The Kākā by Bernard Hickey
The Hoon
The Hoon around the week to Dec 1
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The Hoon around the week to Dec 1

Featuring the podcast of our weekly Hoon live webinar, plus five things that mattered this week, including the latest big climate, transport, housing and political news in Aotearoa, and in geopolitics
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Transcript

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Nicola Willis, Chris Bishop and other National, ACT and NZ First MPs applaud the signing of the coalition agreements, which included the reversal of anti-smoking measures while accelerating tax cuts for landlords. Photo: Lynn Grieveson / The Kākā

TL;DR: The five things that mattered in Aotearoa’s political economy that we wrote and spoke about via The Kākā and elsewhere for paying subscribers in the last week included:

  • Christopher Luxon, David Seymour and Winston Peters signed coalition-forming agreements, announced a ministerial list, were sworn in, held their first Cabinet meetings and released a 100-day plan with 49 to-do items; See Friday’s email

  • National, ACT and NZ First agreed to drop National’s plan for a foreign buyers tax and adopt ACT’s plan for faster tax cuts for landlords, to be paid for by dropping a Working For Families tax cut and reversing anti-smoking measures which, if successful in reducing the number of people smoking, would have cost up to $1 billion a year in lost tobacco tax revenues; See Monday’s email

  • Public health experts accused the new Government with choosing to sacrifice thousands of (more often) Māori and Pacifika lives and impose an extra $5.3 billion in extra public health costs for the sake of faster tax cuts for landlords; See Monday’s email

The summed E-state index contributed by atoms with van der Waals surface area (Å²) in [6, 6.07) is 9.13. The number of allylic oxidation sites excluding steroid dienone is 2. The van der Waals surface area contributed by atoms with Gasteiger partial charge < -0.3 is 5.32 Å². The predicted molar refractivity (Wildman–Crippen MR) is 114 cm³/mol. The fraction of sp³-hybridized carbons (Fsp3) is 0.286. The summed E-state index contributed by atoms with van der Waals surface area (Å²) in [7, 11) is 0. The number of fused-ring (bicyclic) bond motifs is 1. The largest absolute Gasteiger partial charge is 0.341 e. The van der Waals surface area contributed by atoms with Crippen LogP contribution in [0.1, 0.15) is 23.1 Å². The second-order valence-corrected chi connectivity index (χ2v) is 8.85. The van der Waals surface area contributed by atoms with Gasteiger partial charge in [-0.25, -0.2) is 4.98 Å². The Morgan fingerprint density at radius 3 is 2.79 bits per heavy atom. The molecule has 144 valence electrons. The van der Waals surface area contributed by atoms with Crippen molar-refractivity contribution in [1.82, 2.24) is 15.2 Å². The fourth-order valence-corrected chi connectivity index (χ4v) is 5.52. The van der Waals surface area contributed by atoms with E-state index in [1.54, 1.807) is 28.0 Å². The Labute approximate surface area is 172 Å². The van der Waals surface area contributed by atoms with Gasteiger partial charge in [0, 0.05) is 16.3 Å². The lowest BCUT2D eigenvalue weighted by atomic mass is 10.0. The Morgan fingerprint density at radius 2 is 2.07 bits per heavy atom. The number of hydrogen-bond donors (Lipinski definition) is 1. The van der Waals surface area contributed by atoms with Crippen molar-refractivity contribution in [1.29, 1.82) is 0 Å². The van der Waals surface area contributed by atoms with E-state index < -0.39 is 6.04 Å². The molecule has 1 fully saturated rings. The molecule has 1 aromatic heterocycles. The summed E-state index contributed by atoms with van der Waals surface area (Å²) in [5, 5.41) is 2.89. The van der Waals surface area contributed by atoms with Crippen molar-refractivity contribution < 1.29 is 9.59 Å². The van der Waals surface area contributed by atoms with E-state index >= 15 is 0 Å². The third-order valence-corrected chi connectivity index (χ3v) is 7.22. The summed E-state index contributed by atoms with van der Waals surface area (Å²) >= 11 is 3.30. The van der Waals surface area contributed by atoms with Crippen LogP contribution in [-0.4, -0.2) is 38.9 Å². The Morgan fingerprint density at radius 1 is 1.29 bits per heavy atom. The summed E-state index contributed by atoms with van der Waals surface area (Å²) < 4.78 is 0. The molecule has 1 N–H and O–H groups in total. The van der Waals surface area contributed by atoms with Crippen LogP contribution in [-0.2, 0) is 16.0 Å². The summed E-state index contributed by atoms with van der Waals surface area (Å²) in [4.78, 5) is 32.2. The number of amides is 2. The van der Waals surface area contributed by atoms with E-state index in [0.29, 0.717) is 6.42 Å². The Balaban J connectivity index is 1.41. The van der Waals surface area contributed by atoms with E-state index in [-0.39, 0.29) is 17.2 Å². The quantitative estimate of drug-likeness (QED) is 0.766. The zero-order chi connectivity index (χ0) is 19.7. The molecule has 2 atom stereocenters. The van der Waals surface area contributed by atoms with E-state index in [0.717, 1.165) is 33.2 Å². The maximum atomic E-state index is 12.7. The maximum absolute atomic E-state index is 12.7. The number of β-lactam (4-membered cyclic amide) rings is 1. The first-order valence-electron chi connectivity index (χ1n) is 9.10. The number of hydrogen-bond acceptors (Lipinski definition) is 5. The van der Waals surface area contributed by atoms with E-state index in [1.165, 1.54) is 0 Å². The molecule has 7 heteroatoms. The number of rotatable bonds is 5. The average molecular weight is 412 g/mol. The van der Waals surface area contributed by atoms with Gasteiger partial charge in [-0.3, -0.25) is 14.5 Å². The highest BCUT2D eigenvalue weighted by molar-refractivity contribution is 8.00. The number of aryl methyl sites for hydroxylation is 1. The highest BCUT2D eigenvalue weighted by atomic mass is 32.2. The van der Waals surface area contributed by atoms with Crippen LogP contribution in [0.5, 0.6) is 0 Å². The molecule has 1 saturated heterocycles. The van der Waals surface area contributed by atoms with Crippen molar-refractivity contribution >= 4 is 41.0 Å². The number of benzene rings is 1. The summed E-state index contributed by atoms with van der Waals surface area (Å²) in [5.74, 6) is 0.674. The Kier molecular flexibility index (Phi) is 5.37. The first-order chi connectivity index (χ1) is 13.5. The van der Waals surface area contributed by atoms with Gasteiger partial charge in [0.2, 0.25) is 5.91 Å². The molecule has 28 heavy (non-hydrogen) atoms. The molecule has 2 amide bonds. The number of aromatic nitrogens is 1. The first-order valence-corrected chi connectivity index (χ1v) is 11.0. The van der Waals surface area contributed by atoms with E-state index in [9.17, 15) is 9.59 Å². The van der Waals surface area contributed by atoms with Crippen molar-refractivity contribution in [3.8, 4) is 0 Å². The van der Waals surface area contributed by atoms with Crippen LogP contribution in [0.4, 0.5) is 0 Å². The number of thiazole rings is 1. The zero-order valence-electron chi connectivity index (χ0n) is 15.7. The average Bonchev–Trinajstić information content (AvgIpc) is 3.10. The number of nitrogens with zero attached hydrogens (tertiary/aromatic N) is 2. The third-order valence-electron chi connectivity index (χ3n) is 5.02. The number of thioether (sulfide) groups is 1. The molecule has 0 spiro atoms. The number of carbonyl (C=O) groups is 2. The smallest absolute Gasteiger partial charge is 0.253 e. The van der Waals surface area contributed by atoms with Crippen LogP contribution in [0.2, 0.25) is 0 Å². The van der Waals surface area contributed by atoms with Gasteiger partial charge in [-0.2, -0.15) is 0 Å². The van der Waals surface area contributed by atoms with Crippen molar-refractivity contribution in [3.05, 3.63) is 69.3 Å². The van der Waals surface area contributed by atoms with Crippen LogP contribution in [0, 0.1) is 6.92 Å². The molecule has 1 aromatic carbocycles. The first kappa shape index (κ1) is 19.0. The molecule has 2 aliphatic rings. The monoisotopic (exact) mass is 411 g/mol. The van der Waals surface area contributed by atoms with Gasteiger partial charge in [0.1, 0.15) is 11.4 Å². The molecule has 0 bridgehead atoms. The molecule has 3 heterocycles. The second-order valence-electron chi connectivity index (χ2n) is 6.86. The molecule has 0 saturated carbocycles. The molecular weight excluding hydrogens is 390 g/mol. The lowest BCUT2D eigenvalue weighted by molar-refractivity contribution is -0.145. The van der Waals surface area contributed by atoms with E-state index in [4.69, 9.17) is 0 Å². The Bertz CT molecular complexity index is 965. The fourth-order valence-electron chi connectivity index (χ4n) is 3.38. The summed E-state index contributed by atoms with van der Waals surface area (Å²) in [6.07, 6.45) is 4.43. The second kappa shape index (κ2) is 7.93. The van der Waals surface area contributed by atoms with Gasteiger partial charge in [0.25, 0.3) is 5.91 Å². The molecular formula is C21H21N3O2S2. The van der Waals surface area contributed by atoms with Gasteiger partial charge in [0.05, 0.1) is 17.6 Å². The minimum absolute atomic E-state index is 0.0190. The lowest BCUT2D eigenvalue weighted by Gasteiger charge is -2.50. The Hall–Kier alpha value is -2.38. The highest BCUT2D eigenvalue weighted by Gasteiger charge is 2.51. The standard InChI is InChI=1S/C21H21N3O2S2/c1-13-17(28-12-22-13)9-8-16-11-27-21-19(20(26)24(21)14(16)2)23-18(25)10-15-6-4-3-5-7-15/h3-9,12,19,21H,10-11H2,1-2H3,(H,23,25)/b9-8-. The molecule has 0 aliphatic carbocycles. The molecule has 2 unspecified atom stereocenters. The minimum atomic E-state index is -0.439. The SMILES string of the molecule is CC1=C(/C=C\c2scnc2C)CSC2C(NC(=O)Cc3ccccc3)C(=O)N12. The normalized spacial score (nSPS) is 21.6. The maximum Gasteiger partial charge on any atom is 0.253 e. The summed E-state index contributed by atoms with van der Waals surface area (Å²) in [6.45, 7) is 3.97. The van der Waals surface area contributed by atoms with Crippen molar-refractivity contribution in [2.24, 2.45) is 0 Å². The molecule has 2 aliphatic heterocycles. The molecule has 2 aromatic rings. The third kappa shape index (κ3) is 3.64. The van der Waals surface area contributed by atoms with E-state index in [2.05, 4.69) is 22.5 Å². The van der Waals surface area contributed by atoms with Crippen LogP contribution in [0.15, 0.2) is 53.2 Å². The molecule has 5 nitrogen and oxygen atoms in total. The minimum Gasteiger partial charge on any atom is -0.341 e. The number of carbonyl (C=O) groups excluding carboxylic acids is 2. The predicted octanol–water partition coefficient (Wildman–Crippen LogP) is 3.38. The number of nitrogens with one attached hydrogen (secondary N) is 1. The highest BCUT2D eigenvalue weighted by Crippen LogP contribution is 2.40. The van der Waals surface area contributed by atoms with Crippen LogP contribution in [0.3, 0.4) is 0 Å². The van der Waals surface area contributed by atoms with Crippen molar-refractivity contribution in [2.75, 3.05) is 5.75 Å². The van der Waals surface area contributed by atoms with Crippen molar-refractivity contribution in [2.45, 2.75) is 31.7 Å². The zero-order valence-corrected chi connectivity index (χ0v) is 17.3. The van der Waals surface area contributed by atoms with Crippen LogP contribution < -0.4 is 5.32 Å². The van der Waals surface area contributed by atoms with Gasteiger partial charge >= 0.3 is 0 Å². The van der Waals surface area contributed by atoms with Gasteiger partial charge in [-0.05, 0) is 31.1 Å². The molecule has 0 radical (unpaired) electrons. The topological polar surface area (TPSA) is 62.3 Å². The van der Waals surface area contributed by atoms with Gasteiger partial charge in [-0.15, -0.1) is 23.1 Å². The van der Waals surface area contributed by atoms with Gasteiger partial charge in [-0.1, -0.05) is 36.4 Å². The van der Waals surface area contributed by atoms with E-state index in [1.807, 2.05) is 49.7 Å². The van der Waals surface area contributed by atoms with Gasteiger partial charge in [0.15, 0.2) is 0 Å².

• Building consents kept falling and councils put on hold plans for new water and transport infrastructure that would underpin new house building because of the new Government’s plans to abandon Three Waters and review funding for Waka Kotahi and Kainga Ora; and, See Wednesday’s email

  • The Reserve Bank surprised markets and economists by warning it could raise interest rates again early next year because of higher housing costs from record-high migration and a lack of new homes, and the stimulatory effects of the new Government’s tax cuts. See Thursday’s email


What we talked about on ‘The Hoon’ on Thursday night

In this week’s podcast above of the weekly ‘Hoon’ webinar for paying subscribers at 5pm on Thursday night.:

  • 5.00 pm - 5.10 pm -

    and Peter Bale opened the show with a discussion about the new Government and its plans;

  • 5.10 pm - 5.20 pm - Bernard, Peter and

    talked about the COP conference just starting and the latest climate research; and,

  • 5.20 pm - 6:03 pm - Peter, Bernard,

    and talked about the death of Henry Kissinger yesterday, the new Government’s plans and Winston Peters accusing journalists with taking bribes from the Public Interest Journalism Fund.

The Hoon’s podcast version above was produced by Simon Josey.

This is a sampler for all free subscribers. Thanks to the support of paying subscribers here, I’m able to spread the work from my public interest journalism here about housing affordability, climate change and poverty reduction around in other public venues. I’d love you to join the community supporting and contributing to this work with your ideas, feedback and comments.

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Items mentioned on The Hoon

During the Hoon we discussed various articles on The Kākā and elsewhere including:


Other places I appeared this week

I talked to Kiwibank Chief Economist Jarrod Kerr for When The Facts Change via The Spinoff about the Reserve Bank’s hawkish decision this week and when interest rates might start falling.

We also produce this 5 in 5 with ANZ daily podcast and Substack for ANZ Institutional in Australia, which you can sign up to via Spotify and Apple and Youtube for free.


Cartoon of the week

Guy Body via NZ Herald-$$$ and X

Ka kite ano

Bernard

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The Kākā by Bernard Hickey
The Hoon
Bernard Hickey's discussions with Peter Bale and guests about the political economy in Aotearoa-NZ and in geo-politics, including issues around housing affordability, climate change inaction and child poverty reduction.
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